Starting a startup with your significant other: what it’s really like

· 9 min read
Starting a startup with your significant other: what it’s really like

The idea of starting a business with your significant other can be really exciting. Building something from the ground up with my favorite person? Sign me up!

It’s a unique blend of personal and professional worlds. Is it always a good idea, though?

Combining personal and business relationships brings its own set of challenges and rewards. It demands clear communication and a shared goal. You need to learn to navigate both personal and professional challenges together.

You’ll face work stress together, which can lead to more disagreements. Work becomes a major part of your lives and it could come at the cost of a happy personal life.

Andrew and I started Canny together over seven years ago. While I believe working together has strengthened our relationship, I wouldn’t say it’s been an easy journey. Mutual respect and complementary skills helped us get to where we are today.

I’m writing this based on the interview we did in this video so watch that if you prefer. It was fun because we both answered the same questions separately and got to see how our responses differed.

Alright, here are some tips for starting and running a business with your significant other. First, let us introduce ourselves.

Who is Sarah?

I’m Sarah, one of the co-founders at Canny. I studied graphic design in university and my first full-time job was at Facebook. That’s where I met Andrew and where the seeds for Canny were planted. I’ve always been passionate about design and how it can solve real-world problems.

Today, I focus on crafting a functional and user-friendly product design. I thrive on creating products that people love to use. I also spend lots of time trying to understand our users’ needs. On top of this, I juggle many other hats—from marketing to customer support. I enjoy being involved in so many aspects of the business.

It’s not all smooth sailing though. As a co-founder, making tough decisions is part of the job. Letting people go, cutting costs, and deprioritizing exciting projects are just some examples. It’s challenging, but it’s also what makes this journey exciting.

Who is Andrew?

Andrew is my co-founder and the one who built Canny’s foundation. Today, he makes sure our platform is not just up and running but also constantly evolving to be better. He’s heavily involved in shaping our product strategy and many behind the scenes functions that keep Canny going. When he can find the time, he still enjoys coding.

He’s also incredibly dedicated, sometimes to the point where it’s hard for him to step back and take a break.

“I really like talking about work. I can talk about it for hours. I find it really fun, even if you’re not making any material progress. It’s almost therapeutic for me. Sarah is not like that, so she’s the one who maintains our balance.”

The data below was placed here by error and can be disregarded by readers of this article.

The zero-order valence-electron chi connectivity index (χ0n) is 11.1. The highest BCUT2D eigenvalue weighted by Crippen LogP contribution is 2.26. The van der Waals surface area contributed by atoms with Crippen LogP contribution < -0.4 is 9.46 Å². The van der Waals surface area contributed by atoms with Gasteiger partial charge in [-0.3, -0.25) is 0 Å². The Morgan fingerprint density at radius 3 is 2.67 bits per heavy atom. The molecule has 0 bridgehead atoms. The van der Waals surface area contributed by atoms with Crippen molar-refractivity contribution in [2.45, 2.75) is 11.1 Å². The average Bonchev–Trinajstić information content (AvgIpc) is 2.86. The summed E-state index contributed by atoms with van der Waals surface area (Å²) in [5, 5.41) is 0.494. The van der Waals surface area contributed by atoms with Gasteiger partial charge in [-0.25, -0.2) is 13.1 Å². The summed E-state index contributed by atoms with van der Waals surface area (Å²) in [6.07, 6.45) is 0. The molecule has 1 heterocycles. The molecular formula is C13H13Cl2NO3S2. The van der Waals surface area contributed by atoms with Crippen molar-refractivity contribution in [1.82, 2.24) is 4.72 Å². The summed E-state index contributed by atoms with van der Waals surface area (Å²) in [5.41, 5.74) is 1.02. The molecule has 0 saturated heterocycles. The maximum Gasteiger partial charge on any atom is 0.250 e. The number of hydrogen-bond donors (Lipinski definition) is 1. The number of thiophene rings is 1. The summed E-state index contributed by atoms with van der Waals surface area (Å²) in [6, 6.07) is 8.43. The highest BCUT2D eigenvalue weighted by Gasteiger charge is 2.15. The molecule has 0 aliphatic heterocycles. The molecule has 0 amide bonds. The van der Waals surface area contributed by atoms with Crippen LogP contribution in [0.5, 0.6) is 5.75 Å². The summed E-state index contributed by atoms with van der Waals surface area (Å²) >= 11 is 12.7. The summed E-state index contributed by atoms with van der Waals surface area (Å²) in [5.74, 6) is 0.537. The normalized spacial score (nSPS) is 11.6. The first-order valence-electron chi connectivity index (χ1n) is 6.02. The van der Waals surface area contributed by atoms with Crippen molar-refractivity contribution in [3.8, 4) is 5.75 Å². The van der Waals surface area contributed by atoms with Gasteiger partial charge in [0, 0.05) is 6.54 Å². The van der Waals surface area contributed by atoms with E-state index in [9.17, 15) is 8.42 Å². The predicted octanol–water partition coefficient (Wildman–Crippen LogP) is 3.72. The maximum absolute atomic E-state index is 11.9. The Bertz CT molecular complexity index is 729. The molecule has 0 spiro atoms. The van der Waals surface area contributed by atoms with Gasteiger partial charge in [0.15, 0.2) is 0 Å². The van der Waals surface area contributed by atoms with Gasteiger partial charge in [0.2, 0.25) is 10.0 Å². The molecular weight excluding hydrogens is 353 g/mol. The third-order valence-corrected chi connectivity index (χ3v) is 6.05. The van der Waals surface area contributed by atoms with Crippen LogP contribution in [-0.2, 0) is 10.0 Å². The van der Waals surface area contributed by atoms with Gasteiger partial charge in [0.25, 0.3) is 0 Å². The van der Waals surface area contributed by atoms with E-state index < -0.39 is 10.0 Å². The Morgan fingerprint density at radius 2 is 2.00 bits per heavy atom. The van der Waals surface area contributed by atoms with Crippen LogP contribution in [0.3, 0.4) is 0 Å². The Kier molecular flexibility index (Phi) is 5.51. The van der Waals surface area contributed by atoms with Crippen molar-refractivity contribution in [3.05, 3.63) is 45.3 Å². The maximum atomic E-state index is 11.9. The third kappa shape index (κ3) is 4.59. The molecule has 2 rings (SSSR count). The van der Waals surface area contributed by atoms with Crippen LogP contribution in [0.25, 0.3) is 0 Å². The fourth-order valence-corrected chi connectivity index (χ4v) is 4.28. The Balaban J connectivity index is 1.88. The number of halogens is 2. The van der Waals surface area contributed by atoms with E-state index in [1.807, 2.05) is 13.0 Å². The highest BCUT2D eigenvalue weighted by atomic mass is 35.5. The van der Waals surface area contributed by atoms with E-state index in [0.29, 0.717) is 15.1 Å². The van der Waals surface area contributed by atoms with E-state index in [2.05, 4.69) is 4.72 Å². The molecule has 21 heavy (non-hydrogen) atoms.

Andrew Rasmussen, co-founder of Canny

Canny’s origin story

It all started at Facebook, where I began as a design intern. Andrew was starting his full-time engineering job, and we met through mutual friends. It wasn’t long before we realized we had much more in common than just our workplace. We began collaborating on small projects and participating in hackathons.

“One memorable experience was at an AT&T event in Las Vegas. Our team won the hackathon, and the prize was $45,000. This wasn’t just a victory for us; it was a turning point. It made us think: “Maybe we can really do this—build products together.”


Realizing we work pretty well together, we looked for something we could turn into a real business.

Canny’s evolution

Early versions of Canny were targeted at consumers and attempted to give them a say in the roadmaps of products they were using. We soon realized that we had it backwards: we needed to go to the companies who wanted to process that feedback. We shifted our focus to B2B SaaS companies. This change really transformed Canny into what it is today—a comprehensive feedback management tool for software teams.

Every step of the way, we leveraged our strengths—my design expertise and Andrew’s engineering skills. This synergy drove product development and helped us grow quickly.

Working together

When you work with your significant other, having clear roles is essential. In our case, it was easy. We capitalize on our individual strengths.

A part of why we work well together is because we have complementary skills. It’s not very helpful for co-founders to have the exact same skillset. We balance each other well.

Andrew is an engineer, so he has a final say in everything related to engineering. He also works on our business vision, revenue, compliance, and legal.

I’m a designer, so I’m in charge of design. I also get involved with product, marketing, customer service, and other areas.

Lesson: Assess your skills and capitalize on your strengths. Have defined roles from the start. The other stuff will fall into place as you go.

Aligning our vision for Canny

We often discuss and reassess our goals to ensure we’re on the same page. Our alignment comes from understanding each other’s perspectives and finding common ground. We don’t always agree. Over the years, we’ve learned to “disagree and commit.”